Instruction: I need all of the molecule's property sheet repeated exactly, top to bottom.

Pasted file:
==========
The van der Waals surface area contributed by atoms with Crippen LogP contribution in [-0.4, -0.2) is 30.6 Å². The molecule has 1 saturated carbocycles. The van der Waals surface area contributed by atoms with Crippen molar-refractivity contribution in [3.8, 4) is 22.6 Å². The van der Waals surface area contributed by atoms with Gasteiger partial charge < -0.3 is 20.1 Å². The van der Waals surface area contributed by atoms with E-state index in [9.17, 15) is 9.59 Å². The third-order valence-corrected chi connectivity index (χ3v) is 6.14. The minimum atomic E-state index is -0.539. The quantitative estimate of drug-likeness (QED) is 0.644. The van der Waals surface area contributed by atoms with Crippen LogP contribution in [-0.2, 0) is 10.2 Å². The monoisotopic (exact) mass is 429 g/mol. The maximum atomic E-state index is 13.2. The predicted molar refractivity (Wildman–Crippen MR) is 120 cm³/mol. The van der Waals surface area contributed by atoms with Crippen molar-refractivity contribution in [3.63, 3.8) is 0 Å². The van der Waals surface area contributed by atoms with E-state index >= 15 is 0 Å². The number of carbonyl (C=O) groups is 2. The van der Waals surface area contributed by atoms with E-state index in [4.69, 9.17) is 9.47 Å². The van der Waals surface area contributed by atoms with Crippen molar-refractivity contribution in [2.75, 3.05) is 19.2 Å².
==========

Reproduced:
The van der Waals surface area contributed by atoms with Crippen LogP contribution in [-0.4, -0.2) is 30.6 Å². The molecule has 1 saturated carbocycles. The van der Waals surface area contributed by atoms with Crippen molar-refractivity contribution in [3.8, 4) is 22.6 Å². The van der Waals surface area contributed by atoms with Gasteiger partial charge < -0.3 is 20.1 Å². The van der Waals surface area contributed by atoms with E-state index in [9.17, 15) is 9.59 Å². The third-order valence-corrected chi connectivity index (χ3v) is 6.14. The minimum atomic E-state index is -0.539. The quantitative estimate of drug-likeness (QED) is 0.644. The van der Waals surface area contributed by atoms with Crippen LogP contribution in [-0.2, 0) is 10.2 Å². The monoisotopic (exact) mass is 429 g/mol. The maximum atomic E-state index is 13.2. The predicted molar refractivity (Wildman–Crippen MR) is 120 cm³/mol. The van der Waals surface area contributed by atoms with Crippen molar-refractivity contribution in [3.63, 3.8) is 0 Å². The van der Waals surface area contributed by atoms with E-state index >= 15 is 0 Å². The number of carbonyl (C=O) groups is 2. The van der Waals surface area contributed by atoms with E-state index in [4.69, 9.17) is 9.47 Å². The van der Waals surface area contributed by atoms with Crippen molar-refractivity contribution in [2.75, 3.05) is 19.2 Å².